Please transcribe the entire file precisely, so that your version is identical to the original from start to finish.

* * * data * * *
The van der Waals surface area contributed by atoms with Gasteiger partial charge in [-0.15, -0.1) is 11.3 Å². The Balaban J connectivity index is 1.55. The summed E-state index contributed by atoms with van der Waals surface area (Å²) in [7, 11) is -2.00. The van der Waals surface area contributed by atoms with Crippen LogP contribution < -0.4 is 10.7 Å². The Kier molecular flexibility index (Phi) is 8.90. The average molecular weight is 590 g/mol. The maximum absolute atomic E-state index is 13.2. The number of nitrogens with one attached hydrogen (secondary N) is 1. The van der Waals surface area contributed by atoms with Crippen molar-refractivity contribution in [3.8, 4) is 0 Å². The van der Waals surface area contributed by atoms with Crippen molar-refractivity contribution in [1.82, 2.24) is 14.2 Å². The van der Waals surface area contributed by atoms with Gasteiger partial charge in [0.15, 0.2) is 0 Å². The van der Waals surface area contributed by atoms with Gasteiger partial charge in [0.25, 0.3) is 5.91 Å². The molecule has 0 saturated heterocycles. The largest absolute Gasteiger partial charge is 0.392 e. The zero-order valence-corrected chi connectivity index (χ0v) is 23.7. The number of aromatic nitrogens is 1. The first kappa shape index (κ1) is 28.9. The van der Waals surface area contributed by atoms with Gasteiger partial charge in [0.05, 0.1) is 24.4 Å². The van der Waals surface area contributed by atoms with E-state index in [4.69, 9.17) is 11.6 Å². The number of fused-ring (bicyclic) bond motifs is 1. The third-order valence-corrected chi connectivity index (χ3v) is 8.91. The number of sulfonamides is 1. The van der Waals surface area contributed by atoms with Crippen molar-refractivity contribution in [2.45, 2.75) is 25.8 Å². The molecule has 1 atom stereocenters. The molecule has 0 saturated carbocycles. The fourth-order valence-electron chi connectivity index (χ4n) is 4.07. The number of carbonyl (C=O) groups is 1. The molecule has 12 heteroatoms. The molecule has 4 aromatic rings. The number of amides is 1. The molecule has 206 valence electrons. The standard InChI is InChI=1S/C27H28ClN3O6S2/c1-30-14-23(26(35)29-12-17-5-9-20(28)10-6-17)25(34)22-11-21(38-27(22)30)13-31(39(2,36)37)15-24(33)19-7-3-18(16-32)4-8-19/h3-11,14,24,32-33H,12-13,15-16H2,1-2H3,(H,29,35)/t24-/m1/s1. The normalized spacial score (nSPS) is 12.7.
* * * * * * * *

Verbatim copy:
The van der Waals surface area contributed by atoms with Gasteiger partial charge in [-0.15, -0.1) is 11.3 Å². The Balaban J connectivity index is 1.55. The summed E-state index contributed by atoms with van der Waals surface area (Å²) in [7, 11) is -2.00. The van der Waals surface area contributed by atoms with Crippen LogP contribution < -0.4 is 10.7 Å². The Kier molecular flexibility index (Phi) is 8.90. The average molecular weight is 590 g/mol. The maximum absolute atomic E-state index is 13.2. The number of nitrogens with one attached hydrogen (secondary N) is 1. The van der Waals surface area contributed by atoms with Crippen molar-refractivity contribution in [3.8, 4) is 0 Å². The van der Waals surface area contributed by atoms with Crippen molar-refractivity contribution in [1.82, 2.24) is 14.2 Å². The van der Waals surface area contributed by atoms with Gasteiger partial charge in [0.15, 0.2) is 0 Å². The van der Waals surface area contributed by atoms with Gasteiger partial charge in [0.25, 0.3) is 5.91 Å². The molecule has 0 saturated heterocycles. The largest absolute Gasteiger partial charge is 0.392 e. The zero-order valence-corrected chi connectivity index (χ0v) is 23.7. The number of aromatic nitrogens is 1. The first kappa shape index (κ1) is 28.9. The van der Waals surface area contributed by atoms with Gasteiger partial charge in [0.05, 0.1) is 24.4 Å². The van der Waals surface area contributed by atoms with E-state index in [4.69, 9.17) is 11.6 Å². The number of fused-ring (bicyclic) bond motifs is 1. The third-order valence-corrected chi connectivity index (χ3v) is 8.91. The number of sulfonamides is 1. The van der Waals surface area contributed by atoms with Crippen molar-refractivity contribution in [2.45, 2.75) is 25.8 Å². The molecule has 1 atom stereocenters. The molecule has 0 saturated carbocycles. The fourth-order valence-electron chi connectivity index (χ4n) is 4.07. The number of carbonyl (C=O) groups is 1. The molecule has 12 heteroatoms. The molecule has 4 aromatic rings. The number of amides is 1. The molecule has 206 valence electrons. The standard InChI is InChI=1S/C27H28ClN3O6S2/c1-30-14-23(26(35)29-12-17-5-9-20(28)10-6-17)25(34)22-11-21(38-27(22)30)13-31(39(2,36)37)15-24(33)19-7-3-18(16-32)4-8-19/h3-11,14,24,32-33H,12-13,15-16H2,1-2H3,(H,29,35)/t24-/m1/s1. The normalized spacial score (nSPS) is 12.7.